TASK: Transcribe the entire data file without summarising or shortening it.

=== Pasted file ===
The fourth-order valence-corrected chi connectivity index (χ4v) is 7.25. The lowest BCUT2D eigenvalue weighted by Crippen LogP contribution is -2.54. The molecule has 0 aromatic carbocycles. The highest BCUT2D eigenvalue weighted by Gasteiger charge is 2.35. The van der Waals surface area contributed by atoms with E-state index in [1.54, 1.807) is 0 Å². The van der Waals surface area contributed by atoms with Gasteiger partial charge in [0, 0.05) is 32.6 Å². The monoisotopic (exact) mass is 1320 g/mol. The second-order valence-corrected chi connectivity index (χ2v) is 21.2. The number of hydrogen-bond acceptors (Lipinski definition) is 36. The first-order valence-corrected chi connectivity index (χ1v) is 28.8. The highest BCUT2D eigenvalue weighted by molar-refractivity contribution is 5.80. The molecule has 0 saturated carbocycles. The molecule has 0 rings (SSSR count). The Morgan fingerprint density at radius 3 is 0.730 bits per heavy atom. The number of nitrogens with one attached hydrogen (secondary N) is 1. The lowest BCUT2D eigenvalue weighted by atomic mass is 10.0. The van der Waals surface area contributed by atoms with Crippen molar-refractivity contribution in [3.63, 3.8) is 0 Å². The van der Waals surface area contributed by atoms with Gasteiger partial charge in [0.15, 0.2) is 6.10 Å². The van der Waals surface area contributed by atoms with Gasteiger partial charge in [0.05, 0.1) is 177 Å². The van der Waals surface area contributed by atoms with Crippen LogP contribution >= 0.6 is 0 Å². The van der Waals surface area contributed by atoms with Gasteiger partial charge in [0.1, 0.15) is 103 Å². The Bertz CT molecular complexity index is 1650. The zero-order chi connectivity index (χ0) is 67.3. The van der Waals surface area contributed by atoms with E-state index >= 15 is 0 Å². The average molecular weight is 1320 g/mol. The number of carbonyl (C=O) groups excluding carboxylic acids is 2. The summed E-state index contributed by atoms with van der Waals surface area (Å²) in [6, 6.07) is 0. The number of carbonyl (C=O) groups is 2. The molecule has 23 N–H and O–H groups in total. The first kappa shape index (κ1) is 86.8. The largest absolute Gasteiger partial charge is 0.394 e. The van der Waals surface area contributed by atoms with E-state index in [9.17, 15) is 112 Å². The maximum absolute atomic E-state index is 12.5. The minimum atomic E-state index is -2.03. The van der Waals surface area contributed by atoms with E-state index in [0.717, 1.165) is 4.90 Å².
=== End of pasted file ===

The fourth-order valence-corrected chi connectivity index (χ4v) is 7.25. The lowest BCUT2D eigenvalue weighted by Crippen LogP contribution is -2.54. The molecule has 0 aromatic carbocycles. The highest BCUT2D eigenvalue weighted by Gasteiger charge is 2.35. The van der Waals surface area contributed by atoms with E-state index in [1.54, 1.807) is 0 Å². The van der Waals surface area contributed by atoms with Gasteiger partial charge in [0, 0.05) is 32.6 Å². The monoisotopic (exact) mass is 1320 g/mol. The second-order valence-corrected chi connectivity index (χ2v) is 21.2. The number of hydrogen-bond acceptors (Lipinski definition) is 36. The first-order valence-corrected chi connectivity index (χ1v) is 28.8. The highest BCUT2D eigenvalue weighted by molar-refractivity contribution is 5.80. The molecule has 0 saturated carbocycles. The molecule has 0 rings (SSSR count). The Morgan fingerprint density at radius 3 is 0.730 bits per heavy atom. The number of nitrogens with one attached hydrogen (secondary N) is 1. The lowest BCUT2D eigenvalue weighted by atomic mass is 10.0. The van der Waals surface area contributed by atoms with Crippen molar-refractivity contribution in [3.63, 3.8) is 0 Å². The van der Waals surface area contributed by atoms with Gasteiger partial charge in [0.15, 0.2) is 6.10 Å². The van der Waals surface area contributed by atoms with Gasteiger partial charge in [0.05, 0.1) is 177 Å². The van der Waals surface area contributed by atoms with Crippen LogP contribution >= 0.6 is 0 Å². The van der Waals surface area contributed by atoms with Gasteiger partial charge in [0.1, 0.15) is 103 Å². The Bertz CT molecular complexity index is 1650. The zero-order chi connectivity index (χ0) is 67.3. The van der Waals surface area contributed by atoms with E-state index >= 15 is 0 Å². The average molecular weight is 1320 g/mol. The number of carbonyl (C=O) groups excluding carboxylic acids is 2. The summed E-state index contributed by atoms with van der Waals surface area (Å²) in [6, 6.07) is 0. The number of carbonyl (C=O) groups is 2. The molecule has 23 N–H and O–H groups in total. The first kappa shape index (κ1) is 86.8. The largest absolute Gasteiger partial charge is 0.394 e. The van der Waals surface area contributed by atoms with E-state index in [9.17, 15) is 112 Å². The maximum absolute atomic E-state index is 12.5. The minimum atomic E-state index is -2.03. The van der Waals surface area contributed by atoms with E-state index in [0.717, 1.165) is 4.90 Å².